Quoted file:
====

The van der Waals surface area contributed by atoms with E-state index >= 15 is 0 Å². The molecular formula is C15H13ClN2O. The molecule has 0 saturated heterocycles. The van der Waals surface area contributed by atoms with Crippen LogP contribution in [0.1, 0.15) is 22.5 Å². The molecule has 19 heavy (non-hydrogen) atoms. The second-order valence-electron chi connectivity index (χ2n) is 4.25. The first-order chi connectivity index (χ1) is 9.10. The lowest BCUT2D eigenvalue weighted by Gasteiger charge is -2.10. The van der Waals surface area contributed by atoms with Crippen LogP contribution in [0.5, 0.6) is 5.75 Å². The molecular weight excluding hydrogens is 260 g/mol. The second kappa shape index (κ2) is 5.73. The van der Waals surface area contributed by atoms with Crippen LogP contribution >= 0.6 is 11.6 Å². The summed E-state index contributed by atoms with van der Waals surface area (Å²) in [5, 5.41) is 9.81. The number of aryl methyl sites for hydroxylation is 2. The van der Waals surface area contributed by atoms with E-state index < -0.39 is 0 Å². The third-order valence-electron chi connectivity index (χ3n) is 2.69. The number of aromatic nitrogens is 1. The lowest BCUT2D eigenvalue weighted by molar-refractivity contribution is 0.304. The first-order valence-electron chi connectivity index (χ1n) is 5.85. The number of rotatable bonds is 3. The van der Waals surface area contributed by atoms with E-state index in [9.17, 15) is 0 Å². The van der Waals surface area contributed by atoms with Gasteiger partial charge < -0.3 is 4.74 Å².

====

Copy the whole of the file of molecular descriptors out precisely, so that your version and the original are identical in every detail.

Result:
The van der Waals surface area contributed by atoms with E-state index >= 15 is 0 Å². The molecular formula is C15H13ClN2O. The molecule has 0 saturated heterocycles. The van der Waals surface area contributed by atoms with Crippen LogP contribution in [0.1, 0.15) is 22.5 Å². The molecule has 19 heavy (non-hydrogen) atoms. The second-order valence-electron chi connectivity index (χ2n) is 4.25. The first-order chi connectivity index (χ1) is 9.10. The lowest BCUT2D eigenvalue weighted by Gasteiger charge is -2.10. The van der Waals surface area contributed by atoms with Crippen LogP contribution in [0.5, 0.6) is 5.75 Å². The molecular weight excluding hydrogens is 260 g/mol. The second kappa shape index (κ2) is 5.73. The van der Waals surface area contributed by atoms with Crippen LogP contribution >= 0.6 is 11.6 Å². The summed E-state index contributed by atoms with van der Waals surface area (Å²) in [5, 5.41) is 9.81. The number of aryl methyl sites for hydroxylation is 2. The van der Waals surface area contributed by atoms with E-state index < -0.39 is 0 Å². The third-order valence-electron chi connectivity index (χ3n) is 2.69. The number of aromatic nitrogens is 1. The lowest BCUT2D eigenvalue weighted by molar-refractivity contribution is 0.304. The first-order valence-electron chi connectivity index (χ1n) is 5.85. The number of rotatable bonds is 3. The van der Waals surface area contributed by atoms with E-state index in [9.17, 15) is 0 Å². The van der Waals surface area contributed by atoms with Gasteiger partial charge < -0.3 is 4.74 Å².